bool Rational::operator== (long long num) const
{
    bool result;
    Rational temp(num);

    result = (*this == temp);

    return result;
}

bool operator== (long long num, const Rational& rat)
{
    bool result;

    result = (rat == num);

    return result;
}

bool Rational::operator!= (const Rational& rat) const
{
    return !(*this == rat);
}

bool Rational::operator!= (long long num) const
{
    return !(*this == num);
}

bool operator!= (long long num, const Rational& rat)
{
    return !(num == rat);
}

bool Rational::operator> (const Rational& rat) const
{
    bool result;

    if ((this->_p / this->_q) > (rat._p / rat._q))
    {
        result = true;
    }
    else
    {
        result = false;
    }

    return result;
}

bool Rational::operator> (long long num) const
{
    bool result;
    Rational temp(num);

    result = (*this > temp);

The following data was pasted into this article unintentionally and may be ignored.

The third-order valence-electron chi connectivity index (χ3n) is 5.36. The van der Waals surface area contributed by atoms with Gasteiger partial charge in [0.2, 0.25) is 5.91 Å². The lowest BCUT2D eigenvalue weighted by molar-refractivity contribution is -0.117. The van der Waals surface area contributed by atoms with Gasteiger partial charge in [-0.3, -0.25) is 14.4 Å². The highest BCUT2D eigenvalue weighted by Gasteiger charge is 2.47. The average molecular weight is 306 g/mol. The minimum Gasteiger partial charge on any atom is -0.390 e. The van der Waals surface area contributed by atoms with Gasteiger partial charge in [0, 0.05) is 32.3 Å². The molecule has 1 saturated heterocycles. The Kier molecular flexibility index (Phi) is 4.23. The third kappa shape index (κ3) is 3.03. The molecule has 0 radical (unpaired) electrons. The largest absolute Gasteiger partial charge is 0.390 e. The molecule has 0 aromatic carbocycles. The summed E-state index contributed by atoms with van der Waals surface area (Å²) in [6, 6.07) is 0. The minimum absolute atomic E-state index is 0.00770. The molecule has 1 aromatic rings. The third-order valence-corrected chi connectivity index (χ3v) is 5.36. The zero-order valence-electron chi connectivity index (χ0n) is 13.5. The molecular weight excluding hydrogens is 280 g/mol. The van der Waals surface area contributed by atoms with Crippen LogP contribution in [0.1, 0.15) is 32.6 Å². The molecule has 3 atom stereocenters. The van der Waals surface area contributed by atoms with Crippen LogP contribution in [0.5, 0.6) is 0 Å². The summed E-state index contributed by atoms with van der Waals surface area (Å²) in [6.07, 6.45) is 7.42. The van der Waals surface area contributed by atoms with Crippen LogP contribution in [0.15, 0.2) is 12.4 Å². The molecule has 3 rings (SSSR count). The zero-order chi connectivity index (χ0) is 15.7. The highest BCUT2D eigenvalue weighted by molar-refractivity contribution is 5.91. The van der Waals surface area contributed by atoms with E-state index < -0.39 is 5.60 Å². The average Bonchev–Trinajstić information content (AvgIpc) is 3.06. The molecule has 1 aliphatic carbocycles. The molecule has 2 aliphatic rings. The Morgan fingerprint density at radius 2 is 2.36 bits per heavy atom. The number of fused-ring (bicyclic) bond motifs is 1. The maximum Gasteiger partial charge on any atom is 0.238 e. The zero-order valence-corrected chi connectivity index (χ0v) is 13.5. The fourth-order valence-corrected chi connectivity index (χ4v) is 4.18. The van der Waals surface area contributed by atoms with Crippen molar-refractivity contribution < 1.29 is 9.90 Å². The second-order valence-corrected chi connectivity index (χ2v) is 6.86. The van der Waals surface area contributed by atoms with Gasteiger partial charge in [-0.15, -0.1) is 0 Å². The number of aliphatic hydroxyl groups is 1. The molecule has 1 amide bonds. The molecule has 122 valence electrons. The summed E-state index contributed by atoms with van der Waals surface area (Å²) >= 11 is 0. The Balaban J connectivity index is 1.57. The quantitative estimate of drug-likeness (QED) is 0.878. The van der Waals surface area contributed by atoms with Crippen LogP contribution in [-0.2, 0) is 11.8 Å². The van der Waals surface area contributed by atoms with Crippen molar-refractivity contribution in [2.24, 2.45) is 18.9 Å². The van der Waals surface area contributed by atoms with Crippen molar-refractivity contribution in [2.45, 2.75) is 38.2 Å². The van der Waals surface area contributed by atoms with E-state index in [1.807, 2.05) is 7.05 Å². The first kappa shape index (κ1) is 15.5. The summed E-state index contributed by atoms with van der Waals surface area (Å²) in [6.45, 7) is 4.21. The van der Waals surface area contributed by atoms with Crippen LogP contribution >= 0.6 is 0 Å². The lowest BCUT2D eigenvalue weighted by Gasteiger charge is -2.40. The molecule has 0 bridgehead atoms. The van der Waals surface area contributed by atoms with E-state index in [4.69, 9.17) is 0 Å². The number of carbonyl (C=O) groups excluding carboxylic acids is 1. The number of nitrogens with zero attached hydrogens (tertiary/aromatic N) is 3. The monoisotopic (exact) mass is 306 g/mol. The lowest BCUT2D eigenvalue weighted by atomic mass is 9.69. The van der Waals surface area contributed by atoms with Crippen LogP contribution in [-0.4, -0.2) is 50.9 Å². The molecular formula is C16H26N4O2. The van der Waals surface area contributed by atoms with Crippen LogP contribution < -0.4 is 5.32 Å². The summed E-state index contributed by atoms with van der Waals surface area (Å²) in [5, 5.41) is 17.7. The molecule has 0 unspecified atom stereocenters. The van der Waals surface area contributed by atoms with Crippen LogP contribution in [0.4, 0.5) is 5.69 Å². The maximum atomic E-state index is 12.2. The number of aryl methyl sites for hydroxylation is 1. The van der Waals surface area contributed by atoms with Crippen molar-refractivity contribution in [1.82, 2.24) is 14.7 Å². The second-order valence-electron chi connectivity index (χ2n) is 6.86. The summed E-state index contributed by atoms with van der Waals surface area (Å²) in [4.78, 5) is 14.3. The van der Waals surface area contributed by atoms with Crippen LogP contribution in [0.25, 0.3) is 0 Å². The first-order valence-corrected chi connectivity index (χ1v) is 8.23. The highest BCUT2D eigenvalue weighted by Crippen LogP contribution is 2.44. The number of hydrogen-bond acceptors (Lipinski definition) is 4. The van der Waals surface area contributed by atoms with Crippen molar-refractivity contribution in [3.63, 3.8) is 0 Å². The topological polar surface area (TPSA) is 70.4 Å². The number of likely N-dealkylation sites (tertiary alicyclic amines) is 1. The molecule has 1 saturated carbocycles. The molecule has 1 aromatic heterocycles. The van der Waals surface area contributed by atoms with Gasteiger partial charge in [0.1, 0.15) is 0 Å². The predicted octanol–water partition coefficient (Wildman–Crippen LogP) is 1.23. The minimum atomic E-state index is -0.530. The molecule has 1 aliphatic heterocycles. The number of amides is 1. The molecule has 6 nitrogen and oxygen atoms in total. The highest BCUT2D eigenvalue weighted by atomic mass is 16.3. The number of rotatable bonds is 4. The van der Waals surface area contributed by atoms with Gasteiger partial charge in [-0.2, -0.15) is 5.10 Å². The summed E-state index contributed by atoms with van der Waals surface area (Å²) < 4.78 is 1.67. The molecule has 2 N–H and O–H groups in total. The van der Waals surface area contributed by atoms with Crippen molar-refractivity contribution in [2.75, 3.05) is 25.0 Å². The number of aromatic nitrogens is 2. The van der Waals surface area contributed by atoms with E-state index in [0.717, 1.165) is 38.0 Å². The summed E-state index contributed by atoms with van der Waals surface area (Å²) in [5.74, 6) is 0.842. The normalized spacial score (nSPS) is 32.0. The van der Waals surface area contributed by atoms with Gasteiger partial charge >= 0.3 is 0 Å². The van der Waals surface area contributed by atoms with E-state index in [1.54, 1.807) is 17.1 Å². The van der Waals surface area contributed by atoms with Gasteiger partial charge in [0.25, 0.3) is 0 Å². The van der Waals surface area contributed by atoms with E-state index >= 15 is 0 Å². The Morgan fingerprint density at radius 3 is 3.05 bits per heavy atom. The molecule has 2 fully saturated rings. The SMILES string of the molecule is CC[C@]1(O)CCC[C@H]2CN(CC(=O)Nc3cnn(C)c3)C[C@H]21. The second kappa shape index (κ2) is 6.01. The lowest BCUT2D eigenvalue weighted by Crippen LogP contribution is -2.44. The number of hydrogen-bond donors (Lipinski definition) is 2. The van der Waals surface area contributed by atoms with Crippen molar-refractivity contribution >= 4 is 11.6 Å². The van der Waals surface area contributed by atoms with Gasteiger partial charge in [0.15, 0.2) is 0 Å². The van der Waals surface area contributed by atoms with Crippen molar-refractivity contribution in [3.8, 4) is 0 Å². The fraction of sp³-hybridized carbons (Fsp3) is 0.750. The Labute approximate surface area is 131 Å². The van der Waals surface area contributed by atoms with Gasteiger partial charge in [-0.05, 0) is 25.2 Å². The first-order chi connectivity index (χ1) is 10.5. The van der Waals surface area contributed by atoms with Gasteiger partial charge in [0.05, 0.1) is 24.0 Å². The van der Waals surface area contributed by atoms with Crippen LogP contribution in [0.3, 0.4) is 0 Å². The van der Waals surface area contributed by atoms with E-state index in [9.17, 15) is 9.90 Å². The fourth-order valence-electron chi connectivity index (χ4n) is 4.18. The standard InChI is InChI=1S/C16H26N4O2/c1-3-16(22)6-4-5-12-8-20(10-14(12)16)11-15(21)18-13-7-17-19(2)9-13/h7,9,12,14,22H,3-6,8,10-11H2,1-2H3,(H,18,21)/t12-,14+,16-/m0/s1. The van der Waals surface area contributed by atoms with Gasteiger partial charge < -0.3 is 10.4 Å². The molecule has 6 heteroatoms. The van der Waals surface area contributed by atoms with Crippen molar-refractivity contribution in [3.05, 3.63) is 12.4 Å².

return result;
}

bool operator> (long long num, const Rational& rat)
{
    bool result;

    result = (rat < num);

    return result;
}

bool Rational::operator< (const Rational& rat) const
{
    bool result;

    if (!(*this > rat) && !(*this == rat))
    {
        result = true;
    }
    else
    {
        result = false;
    }

    return result;
}

bool Rational::operator< (long long num) const
{
    bool result;
    Rational temp(num);

    result = (*this < temp);

    return result;
}

bool operator< (long long num, const Rational& rat)
{
    bool result;

    result = (rat > num);

    return result;
}

bool Rational::operator>= (const Rational& rat) const
{
    bool result;

    if (!(*this < rat))
    {
        result = true;
    }
    else
    {
        result = false;
    }

    return result;
}

bool Rational::operator>= (long long num) const
{
    bool result;
    Rational temp(num);

    result = (*this >= temp);

    return result;
}

bool operator>= (long long num, const Rational& rat)
{
    bool result;

    result = (rat <= num);

    return result;
}

bool Rational::operator<= (const Rational& rat) const